OSHA Top 10 Mini-Series: Hazard Communication
OSHA Top Ten List of Cited Violations for 2018
Every year, the Occupational Safety and Health Authority publishes its list of the Top 10 Most Cited Violations according to Federal OSHA. As of September 30th 2018, the top two most frequently cited standards following OSHA worksite inspections are violations relating to the Fall Protection Standard (29 CFR 1926.501) and the Hazard Communication Standard (29 CFR.1200). In 2018, there was a whopping 7,216 citations for Fall Protection, while over 4,000 Hazard Communication citations were recorded. Both of these standards frequently fall in to the Top 10 category, and violations often result in what could be considered easily preventable injuries. We will therefore be dedicating the next two articles to focusing on firstly on the Hazard Communication standard, and secondly examining the Fall Protection standard to give our readers important insights into compliance with both regulations.
Hazard Communication: What is it?
As a small business owner, you will most likely come across chemicals in the workplace, whether it be in the office or at a worksite. Chemicals may range from cleaning fluids, paints and pesticides, to more obvious hazardous chemicals such as chlorine or ethanol. Chemicals are as prevalent in the workplace as they are diverse, and with many beneficial and oftentimes innocuous applications, it is difficult to always see the adverse effects that they may cause to people. However, employers should be aware that chemicals may pose health threats as well as physical hazards in the workplace and should therefore be documented carefully to avoid injuries or environmental/property damage. Wherever workplaces use or store hazardous chemicals, they must have a written hazardous communication program in order to inform employees how the OSHA standard is applied at that facility.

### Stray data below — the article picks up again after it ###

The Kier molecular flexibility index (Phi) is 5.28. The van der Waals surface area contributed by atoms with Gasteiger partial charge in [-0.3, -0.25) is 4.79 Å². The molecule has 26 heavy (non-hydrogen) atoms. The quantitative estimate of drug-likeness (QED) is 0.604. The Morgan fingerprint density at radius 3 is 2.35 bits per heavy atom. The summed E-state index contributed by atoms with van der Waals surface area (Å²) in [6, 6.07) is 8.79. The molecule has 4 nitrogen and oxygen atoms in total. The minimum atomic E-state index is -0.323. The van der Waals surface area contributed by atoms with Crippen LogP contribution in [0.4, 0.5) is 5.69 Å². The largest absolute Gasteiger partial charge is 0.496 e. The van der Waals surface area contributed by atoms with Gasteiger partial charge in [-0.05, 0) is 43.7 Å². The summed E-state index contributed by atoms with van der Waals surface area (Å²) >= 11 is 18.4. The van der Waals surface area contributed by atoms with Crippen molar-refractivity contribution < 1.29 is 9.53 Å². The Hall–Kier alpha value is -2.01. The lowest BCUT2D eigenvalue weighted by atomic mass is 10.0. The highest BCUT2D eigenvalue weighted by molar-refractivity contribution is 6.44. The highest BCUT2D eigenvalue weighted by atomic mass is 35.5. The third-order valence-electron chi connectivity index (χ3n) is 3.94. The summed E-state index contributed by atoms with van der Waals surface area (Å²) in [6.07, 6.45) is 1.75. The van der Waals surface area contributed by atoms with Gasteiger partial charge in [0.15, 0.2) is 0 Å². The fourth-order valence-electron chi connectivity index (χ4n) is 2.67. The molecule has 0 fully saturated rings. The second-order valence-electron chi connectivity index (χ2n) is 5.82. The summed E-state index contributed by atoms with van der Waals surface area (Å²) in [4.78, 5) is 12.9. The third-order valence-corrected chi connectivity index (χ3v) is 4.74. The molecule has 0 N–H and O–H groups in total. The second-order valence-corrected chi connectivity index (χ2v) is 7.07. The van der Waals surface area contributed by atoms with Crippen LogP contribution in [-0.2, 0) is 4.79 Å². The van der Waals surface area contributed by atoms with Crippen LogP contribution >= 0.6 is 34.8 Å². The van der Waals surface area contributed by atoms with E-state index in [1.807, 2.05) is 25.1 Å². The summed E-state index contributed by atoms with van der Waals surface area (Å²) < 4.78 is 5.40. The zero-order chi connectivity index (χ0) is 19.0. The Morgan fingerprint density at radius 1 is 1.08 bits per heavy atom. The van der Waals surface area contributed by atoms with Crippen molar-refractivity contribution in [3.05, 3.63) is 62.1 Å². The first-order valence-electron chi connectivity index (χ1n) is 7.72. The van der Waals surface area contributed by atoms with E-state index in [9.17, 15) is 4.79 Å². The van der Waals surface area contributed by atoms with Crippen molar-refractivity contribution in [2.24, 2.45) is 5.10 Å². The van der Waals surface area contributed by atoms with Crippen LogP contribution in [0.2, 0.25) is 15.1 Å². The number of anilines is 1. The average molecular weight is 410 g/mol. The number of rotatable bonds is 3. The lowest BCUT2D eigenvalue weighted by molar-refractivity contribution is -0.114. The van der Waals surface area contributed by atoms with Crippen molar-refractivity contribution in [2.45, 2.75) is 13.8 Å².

What is a Hazardous Chemical and Do I Have Any at My Workplace?
It is important to note that prior to 2012, there were two systems for classification of chemicals in the United States. As of 2012, the Hazard Communication Standard was updated so that its system of classification is aligned to the United Nations Globally Harmonized System of Classification and Labeling of Chemicals (GHS). These two systems are often referred to in Hazard Communication so it is important to be aware of both systems.
Chemicals are classified as hazardous where they pose a risk as either a physical or health hazard. These risks may include for example- flammable liquids, combustible dusts, carcinogenic materials or asphyxiants. Employers who receive chemicals that are considered hazardous must also receive information about the chemical to determine the risks it may pose. This information may be provided in the form of labeling, or may also be found on the chemical Safety Data Sheets (SDS). Chemicals fall into a variety of hazard classes, and may be further subdivided in to hazard categories under the Hazard Communication Standard (see infographic below). Hazard classifications are typically completed by the manufacturer of the chemical, while the end user (you) is responsible for being aware of the hazards of a particular chemical as identified by labeling or the SDS.